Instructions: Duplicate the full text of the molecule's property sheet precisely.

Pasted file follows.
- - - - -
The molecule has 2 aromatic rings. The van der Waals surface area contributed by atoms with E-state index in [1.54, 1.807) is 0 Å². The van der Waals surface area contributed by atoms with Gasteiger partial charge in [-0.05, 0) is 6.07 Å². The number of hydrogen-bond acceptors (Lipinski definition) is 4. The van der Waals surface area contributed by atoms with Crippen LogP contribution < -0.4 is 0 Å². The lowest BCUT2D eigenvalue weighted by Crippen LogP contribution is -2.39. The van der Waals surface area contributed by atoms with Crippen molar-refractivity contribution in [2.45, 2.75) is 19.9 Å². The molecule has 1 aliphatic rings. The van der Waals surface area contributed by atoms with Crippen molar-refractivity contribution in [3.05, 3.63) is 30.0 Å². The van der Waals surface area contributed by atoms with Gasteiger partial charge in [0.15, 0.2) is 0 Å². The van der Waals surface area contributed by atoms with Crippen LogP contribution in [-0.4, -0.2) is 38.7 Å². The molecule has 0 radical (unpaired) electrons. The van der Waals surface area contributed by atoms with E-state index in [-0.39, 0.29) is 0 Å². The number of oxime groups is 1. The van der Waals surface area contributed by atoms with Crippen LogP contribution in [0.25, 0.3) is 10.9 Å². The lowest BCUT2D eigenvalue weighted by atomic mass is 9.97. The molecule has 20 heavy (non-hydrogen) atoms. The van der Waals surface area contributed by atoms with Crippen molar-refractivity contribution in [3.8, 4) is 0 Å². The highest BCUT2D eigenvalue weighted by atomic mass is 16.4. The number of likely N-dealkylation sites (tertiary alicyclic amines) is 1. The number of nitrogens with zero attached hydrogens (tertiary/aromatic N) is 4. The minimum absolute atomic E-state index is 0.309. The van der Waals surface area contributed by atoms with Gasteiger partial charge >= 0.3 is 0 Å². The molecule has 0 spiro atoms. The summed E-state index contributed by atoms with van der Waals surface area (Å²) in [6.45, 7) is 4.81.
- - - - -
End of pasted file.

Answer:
The molecule has 2 aromatic rings. The van der Waals surface area contributed by atoms with E-state index in [1.54, 1.807) is 0 Å². The van der Waals surface area contributed by atoms with Gasteiger partial charge in [-0.05, 0) is 6.07 Å². The number of hydrogen-bond acceptors (Lipinski definition) is 4. The van der Waals surface area contributed by atoms with Crippen LogP contribution < -0.4 is 0 Å². The lowest BCUT2D eigenvalue weighted by Crippen LogP contribution is -2.39. The van der Waals surface area contributed by atoms with Crippen molar-refractivity contribution in [2.45, 2.75) is 19.9 Å². The molecule has 1 aliphatic rings. The van der Waals surface area contributed by atoms with Crippen molar-refractivity contribution in [3.05, 3.63) is 30.0 Å². The van der Waals surface area contributed by atoms with Gasteiger partial charge in [0.15, 0.2) is 0 Å². The van der Waals surface area contributed by atoms with Crippen LogP contribution in [-0.4, -0.2) is 38.7 Å². The molecule has 0 radical (unpaired) electrons. The van der Waals surface area contributed by atoms with E-state index in [-0.39, 0.29) is 0 Å². The number of oxime groups is 1. The van der Waals surface area contributed by atoms with Crippen LogP contribution in [0.25, 0.3) is 10.9 Å². The lowest BCUT2D eigenvalue weighted by atomic mass is 9.97. The molecule has 20 heavy (non-hydrogen) atoms. The van der Waals surface area contributed by atoms with Crippen molar-refractivity contribution in [3.8, 4) is 0 Å². The highest BCUT2D eigenvalue weighted by atomic mass is 16.4. The number of likely N-dealkylation sites (tertiary alicyclic amines) is 1. The number of nitrogens with zero attached hydrogens (tertiary/aromatic N) is 4. The minimum absolute atomic E-state index is 0.309. The van der Waals surface area contributed by atoms with Gasteiger partial charge >= 0.3 is 0 Å². The molecule has 0 spiro atoms. The summed E-state index contributed by atoms with van der Waals surface area (Å²) in [6.45, 7) is 4.81.